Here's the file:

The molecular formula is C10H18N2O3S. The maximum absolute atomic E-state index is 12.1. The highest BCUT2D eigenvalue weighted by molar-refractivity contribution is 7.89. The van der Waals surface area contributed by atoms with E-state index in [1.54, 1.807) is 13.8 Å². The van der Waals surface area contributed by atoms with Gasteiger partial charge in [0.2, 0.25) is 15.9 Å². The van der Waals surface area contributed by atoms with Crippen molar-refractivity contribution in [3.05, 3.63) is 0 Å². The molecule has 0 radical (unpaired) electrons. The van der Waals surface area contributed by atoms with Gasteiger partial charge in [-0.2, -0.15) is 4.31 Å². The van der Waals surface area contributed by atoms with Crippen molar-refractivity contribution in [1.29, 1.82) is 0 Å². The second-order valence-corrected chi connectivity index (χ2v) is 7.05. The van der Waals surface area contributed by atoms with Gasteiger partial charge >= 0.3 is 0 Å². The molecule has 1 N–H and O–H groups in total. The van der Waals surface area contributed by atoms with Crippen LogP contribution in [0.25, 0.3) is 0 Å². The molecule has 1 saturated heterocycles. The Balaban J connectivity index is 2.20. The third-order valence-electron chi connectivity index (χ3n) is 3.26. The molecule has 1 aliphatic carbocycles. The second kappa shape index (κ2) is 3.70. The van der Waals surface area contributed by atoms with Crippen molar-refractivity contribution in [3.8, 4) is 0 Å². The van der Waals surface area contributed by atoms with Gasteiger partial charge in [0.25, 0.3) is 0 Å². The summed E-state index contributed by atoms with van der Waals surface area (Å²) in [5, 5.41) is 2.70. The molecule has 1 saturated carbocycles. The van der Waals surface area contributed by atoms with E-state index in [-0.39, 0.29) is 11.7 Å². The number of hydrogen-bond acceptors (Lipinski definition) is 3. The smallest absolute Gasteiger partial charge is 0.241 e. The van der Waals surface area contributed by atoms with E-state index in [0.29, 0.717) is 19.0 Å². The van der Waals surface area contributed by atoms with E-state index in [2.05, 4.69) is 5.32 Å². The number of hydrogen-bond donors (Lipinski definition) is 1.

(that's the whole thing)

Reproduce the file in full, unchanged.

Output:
The molecular formula is C10H18N2O3S. The maximum absolute atomic E-state index is 12.1. The highest BCUT2D eigenvalue weighted by molar-refractivity contribution is 7.89. The van der Waals surface area contributed by atoms with E-state index in [1.54, 1.807) is 13.8 Å². The van der Waals surface area contributed by atoms with Gasteiger partial charge in [0.2, 0.25) is 15.9 Å². The van der Waals surface area contributed by atoms with Crippen molar-refractivity contribution in [3.05, 3.63) is 0 Å². The molecule has 0 radical (unpaired) electrons. The van der Waals surface area contributed by atoms with Gasteiger partial charge in [-0.2, -0.15) is 4.31 Å². The van der Waals surface area contributed by atoms with Crippen molar-refractivity contribution in [1.29, 1.82) is 0 Å². The second-order valence-corrected chi connectivity index (χ2v) is 7.05. The van der Waals surface area contributed by atoms with Gasteiger partial charge >= 0.3 is 0 Å². The molecule has 1 N–H and O–H groups in total. The van der Waals surface area contributed by atoms with Crippen LogP contribution in [0.25, 0.3) is 0 Å². The molecule has 1 saturated heterocycles. The Balaban J connectivity index is 2.20. The third-order valence-electron chi connectivity index (χ3n) is 3.26. The molecule has 1 aliphatic carbocycles. The second kappa shape index (κ2) is 3.70. The van der Waals surface area contributed by atoms with Crippen molar-refractivity contribution in [3.8, 4) is 0 Å². The van der Waals surface area contributed by atoms with Gasteiger partial charge in [0.25, 0.3) is 0 Å². The summed E-state index contributed by atoms with van der Waals surface area (Å²) in [5, 5.41) is 2.70. The molecule has 1 saturated carbocycles. The van der Waals surface area contributed by atoms with E-state index in [-0.39, 0.29) is 11.7 Å². The number of hydrogen-bond acceptors (Lipinski definition) is 3. The smallest absolute Gasteiger partial charge is 0.241 e. The van der Waals surface area contributed by atoms with E-state index in [0.29, 0.717) is 19.0 Å². The van der Waals surface area contributed by atoms with E-state index in [2.05, 4.69) is 5.32 Å². The number of hydrogen-bond donors (Lipinski definition) is 1.